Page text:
Conclusion

With the exception of the gsp oncogene, which is implicated in the induction of a minority of somatotroph adenomas, the pathogenesis of pituitary adenomas remains unknown. Because removal of normal tissue from an adjacent corticotroph adenoma is sometimes curative and because pituitary adenomas may resolve without treatment, exogenous factors must be implicated in tumor propagation and are likely to be required for tumor initiation as well. Without clear information about trophic activity and clonal architecture in the normal pituitary, the presence of monoclonality cannot necessarily be taken to imply proto-oncogene activation and inexorable clonal expansion from a single cell. Equally, apparent loss of heterozygosity at various chromosomal regions cannot necessarily be implicated in pituitary adenoma formation without information about the ploidy of normal pituitary parenchymal cell clones.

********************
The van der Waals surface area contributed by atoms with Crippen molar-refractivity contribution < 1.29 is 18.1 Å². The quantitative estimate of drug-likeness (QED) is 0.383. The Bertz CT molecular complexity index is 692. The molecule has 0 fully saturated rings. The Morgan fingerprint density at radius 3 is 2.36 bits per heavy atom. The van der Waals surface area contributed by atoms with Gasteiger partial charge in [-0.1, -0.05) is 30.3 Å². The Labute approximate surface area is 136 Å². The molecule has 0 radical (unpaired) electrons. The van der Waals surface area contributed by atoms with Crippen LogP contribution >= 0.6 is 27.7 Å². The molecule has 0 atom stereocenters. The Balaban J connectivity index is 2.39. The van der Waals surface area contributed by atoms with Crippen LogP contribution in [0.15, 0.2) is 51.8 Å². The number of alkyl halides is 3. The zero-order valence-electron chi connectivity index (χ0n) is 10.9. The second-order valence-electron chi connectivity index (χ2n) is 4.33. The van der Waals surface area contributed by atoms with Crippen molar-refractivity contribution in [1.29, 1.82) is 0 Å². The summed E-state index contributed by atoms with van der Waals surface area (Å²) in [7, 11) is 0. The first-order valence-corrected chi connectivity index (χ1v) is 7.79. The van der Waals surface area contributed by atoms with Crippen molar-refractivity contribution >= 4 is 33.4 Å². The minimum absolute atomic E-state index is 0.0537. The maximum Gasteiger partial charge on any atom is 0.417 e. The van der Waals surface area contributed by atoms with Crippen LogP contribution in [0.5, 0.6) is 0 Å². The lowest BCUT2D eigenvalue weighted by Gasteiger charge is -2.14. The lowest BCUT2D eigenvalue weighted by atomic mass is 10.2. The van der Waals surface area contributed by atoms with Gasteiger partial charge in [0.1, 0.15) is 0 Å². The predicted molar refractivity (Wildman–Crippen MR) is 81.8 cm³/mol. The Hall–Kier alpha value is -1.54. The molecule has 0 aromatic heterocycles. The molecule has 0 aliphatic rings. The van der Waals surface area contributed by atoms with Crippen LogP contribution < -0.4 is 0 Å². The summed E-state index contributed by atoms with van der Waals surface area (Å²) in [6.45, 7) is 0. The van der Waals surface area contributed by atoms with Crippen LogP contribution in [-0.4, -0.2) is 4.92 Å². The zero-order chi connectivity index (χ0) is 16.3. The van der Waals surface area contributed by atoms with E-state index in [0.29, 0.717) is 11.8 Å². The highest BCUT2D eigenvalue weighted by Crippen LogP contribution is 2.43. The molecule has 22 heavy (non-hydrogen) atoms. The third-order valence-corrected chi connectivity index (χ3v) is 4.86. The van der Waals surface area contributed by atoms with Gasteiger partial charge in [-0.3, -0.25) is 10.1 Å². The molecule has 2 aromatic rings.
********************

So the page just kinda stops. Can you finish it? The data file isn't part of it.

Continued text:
It remains to be seen whether loss of heterozygosity or clonal expansion causes quantitative rather than qualitative abnormalities of gene products and somehow affects the ability of pituitary cells to correctly interpret their identities and functions, leading them to excessively exuberant trophic responses to recurrent physiologic stimuli and the development of the typical pituitary adenoma phenotype. In any case, given the strange and sometimes paradoxical behavior of these fascinating lesions, whichever mechanisms are adduced for pituitary adenoma induction and propagation must include an assessment of biologic plausibility in their evaluations of their causality.

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